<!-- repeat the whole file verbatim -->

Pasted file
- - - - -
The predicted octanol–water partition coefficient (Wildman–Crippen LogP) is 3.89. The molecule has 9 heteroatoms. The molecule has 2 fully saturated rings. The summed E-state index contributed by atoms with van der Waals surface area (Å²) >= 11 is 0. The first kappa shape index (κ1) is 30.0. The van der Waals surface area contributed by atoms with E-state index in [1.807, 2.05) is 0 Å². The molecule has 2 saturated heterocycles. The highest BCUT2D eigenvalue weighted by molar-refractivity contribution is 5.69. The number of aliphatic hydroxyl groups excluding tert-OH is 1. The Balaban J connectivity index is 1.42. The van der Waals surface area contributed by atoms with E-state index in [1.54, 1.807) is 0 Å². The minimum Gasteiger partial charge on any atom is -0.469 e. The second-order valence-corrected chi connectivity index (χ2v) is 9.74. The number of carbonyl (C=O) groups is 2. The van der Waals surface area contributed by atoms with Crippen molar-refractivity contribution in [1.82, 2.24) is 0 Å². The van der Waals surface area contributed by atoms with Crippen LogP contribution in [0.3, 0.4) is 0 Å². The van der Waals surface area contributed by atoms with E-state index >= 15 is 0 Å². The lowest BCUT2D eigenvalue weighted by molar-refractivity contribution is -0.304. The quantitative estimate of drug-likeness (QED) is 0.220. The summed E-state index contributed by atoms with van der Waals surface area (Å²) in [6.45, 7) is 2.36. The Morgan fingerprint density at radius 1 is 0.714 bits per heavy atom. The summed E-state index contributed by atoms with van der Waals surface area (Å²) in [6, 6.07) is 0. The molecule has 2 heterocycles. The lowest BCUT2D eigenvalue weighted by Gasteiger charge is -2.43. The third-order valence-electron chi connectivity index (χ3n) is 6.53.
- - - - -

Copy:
The predicted octanol–water partition coefficient (Wildman–Crippen LogP) is 3.89. The molecule has 9 heteroatoms. The molecule has 2 fully saturated rings. The summed E-state index contributed by atoms with van der Waals surface area (Å²) >= 11 is 0. The first kappa shape index (κ1) is 30.0. The van der Waals surface area contributed by atoms with E-state index in [1.807, 2.05) is 0 Å². The molecule has 2 saturated heterocycles. The highest BCUT2D eigenvalue weighted by molar-refractivity contribution is 5.69. The number of aliphatic hydroxyl groups excluding tert-OH is 1. The Balaban J connectivity index is 1.42. The van der Waals surface area contributed by atoms with E-state index in [1.54, 1.807) is 0 Å². The minimum Gasteiger partial charge on any atom is -0.469 e. The second-order valence-corrected chi connectivity index (χ2v) is 9.74. The number of carbonyl (C=O) groups is 2. The van der Waals surface area contributed by atoms with Crippen molar-refractivity contribution in [1.82, 2.24) is 0 Å². The van der Waals surface area contributed by atoms with Crippen LogP contribution in [0.3, 0.4) is 0 Å². The van der Waals surface area contributed by atoms with E-state index >= 15 is 0 Å². The lowest BCUT2D eigenvalue weighted by molar-refractivity contribution is -0.304. The quantitative estimate of drug-likeness (QED) is 0.220. The summed E-state index contributed by atoms with van der Waals surface area (Å²) in [6.45, 7) is 2.36. The Morgan fingerprint density at radius 1 is 0.714 bits per heavy atom. The summed E-state index contributed by atoms with van der Waals surface area (Å²) in [6, 6.07) is 0. The molecule has 2 heterocycles. The lowest BCUT2D eigenvalue weighted by Gasteiger charge is -2.43. The third-order valence-electron chi connectivity index (χ3n) is 6.53.